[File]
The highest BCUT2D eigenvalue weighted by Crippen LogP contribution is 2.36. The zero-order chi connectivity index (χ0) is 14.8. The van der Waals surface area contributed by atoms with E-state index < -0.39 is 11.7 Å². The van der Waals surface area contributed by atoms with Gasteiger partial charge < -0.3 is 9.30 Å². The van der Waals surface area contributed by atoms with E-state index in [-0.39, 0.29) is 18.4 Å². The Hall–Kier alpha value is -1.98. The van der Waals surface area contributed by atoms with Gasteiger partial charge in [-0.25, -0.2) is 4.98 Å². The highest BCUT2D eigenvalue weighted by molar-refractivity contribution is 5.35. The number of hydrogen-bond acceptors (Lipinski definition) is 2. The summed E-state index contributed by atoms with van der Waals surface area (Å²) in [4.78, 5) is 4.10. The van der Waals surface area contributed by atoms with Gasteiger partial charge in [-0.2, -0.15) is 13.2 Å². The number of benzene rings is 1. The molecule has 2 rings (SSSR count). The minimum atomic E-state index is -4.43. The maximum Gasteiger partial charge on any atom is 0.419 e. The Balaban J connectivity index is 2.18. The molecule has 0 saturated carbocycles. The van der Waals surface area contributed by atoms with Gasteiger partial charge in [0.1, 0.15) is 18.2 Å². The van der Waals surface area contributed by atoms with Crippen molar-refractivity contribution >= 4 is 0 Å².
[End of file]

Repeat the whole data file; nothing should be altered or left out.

The highest BCUT2D eigenvalue weighted by Crippen LogP contribution is 2.36. The zero-order chi connectivity index (χ0) is 14.8. The van der Waals surface area contributed by atoms with E-state index < -0.39 is 11.7 Å². The van der Waals surface area contributed by atoms with Gasteiger partial charge < -0.3 is 9.30 Å². The van der Waals surface area contributed by atoms with E-state index in [-0.39, 0.29) is 18.4 Å². The Hall–Kier alpha value is -1.98. The van der Waals surface area contributed by atoms with Gasteiger partial charge in [-0.25, -0.2) is 4.98 Å². The highest BCUT2D eigenvalue weighted by molar-refractivity contribution is 5.35. The number of hydrogen-bond acceptors (Lipinski definition) is 2. The summed E-state index contributed by atoms with van der Waals surface area (Å²) in [4.78, 5) is 4.10. The van der Waals surface area contributed by atoms with Gasteiger partial charge in [-0.2, -0.15) is 13.2 Å². The number of benzene rings is 1. The molecule has 2 rings (SSSR count). The minimum atomic E-state index is -4.43. The maximum Gasteiger partial charge on any atom is 0.419 e. The Balaban J connectivity index is 2.18. The molecule has 0 saturated carbocycles. The van der Waals surface area contributed by atoms with Gasteiger partial charge in [0.1, 0.15) is 18.2 Å². The van der Waals surface area contributed by atoms with Crippen molar-refractivity contribution >= 4 is 0 Å².